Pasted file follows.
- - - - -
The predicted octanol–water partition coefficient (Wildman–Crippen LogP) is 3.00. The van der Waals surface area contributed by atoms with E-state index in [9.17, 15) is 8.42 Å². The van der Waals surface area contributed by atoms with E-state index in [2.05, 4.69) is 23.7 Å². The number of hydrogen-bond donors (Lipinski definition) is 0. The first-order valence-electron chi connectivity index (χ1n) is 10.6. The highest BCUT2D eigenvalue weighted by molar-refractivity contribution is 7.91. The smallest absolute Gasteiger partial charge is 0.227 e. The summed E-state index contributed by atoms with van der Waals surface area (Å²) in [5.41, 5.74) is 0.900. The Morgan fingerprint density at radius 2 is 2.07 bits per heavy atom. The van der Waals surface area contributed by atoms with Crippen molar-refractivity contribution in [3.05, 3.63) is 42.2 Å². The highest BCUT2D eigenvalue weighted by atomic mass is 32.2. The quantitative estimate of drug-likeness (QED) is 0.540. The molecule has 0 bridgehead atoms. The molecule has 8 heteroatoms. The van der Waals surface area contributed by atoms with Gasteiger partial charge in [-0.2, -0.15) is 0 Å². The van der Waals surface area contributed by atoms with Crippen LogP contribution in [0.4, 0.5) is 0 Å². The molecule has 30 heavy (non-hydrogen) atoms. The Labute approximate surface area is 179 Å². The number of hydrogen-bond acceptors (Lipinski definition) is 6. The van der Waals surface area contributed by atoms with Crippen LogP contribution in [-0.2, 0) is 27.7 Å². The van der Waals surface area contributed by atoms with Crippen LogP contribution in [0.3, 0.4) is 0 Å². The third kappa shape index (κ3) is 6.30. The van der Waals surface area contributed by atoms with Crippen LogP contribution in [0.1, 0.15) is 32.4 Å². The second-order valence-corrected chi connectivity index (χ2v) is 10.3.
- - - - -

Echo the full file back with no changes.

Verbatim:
The predicted octanol–water partition coefficient (Wildman–Crippen LogP) is 3.00. The van der Waals surface area contributed by atoms with E-state index in [9.17, 15) is 8.42 Å². The van der Waals surface area contributed by atoms with E-state index in [2.05, 4.69) is 23.7 Å². The number of hydrogen-bond donors (Lipinski definition) is 0. The first-order valence-electron chi connectivity index (χ1n) is 10.6. The highest BCUT2D eigenvalue weighted by molar-refractivity contribution is 7.91. The smallest absolute Gasteiger partial charge is 0.227 e. The summed E-state index contributed by atoms with van der Waals surface area (Å²) in [5.41, 5.74) is 0.900. The Morgan fingerprint density at radius 2 is 2.07 bits per heavy atom. The van der Waals surface area contributed by atoms with Crippen molar-refractivity contribution in [3.05, 3.63) is 42.2 Å². The highest BCUT2D eigenvalue weighted by atomic mass is 32.2. The quantitative estimate of drug-likeness (QED) is 0.540. The molecule has 0 bridgehead atoms. The molecule has 8 heteroatoms. The van der Waals surface area contributed by atoms with Gasteiger partial charge in [-0.2, -0.15) is 0 Å². The van der Waals surface area contributed by atoms with Crippen LogP contribution in [0.4, 0.5) is 0 Å². The molecule has 30 heavy (non-hydrogen) atoms. The Labute approximate surface area is 179 Å². The number of hydrogen-bond acceptors (Lipinski definition) is 6. The van der Waals surface area contributed by atoms with Crippen LogP contribution in [-0.2, 0) is 27.7 Å². The van der Waals surface area contributed by atoms with Crippen LogP contribution in [0.3, 0.4) is 0 Å². The third kappa shape index (κ3) is 6.30. The van der Waals surface area contributed by atoms with Crippen LogP contribution in [0.1, 0.15) is 32.4 Å². The second-order valence-corrected chi connectivity index (χ2v) is 10.3.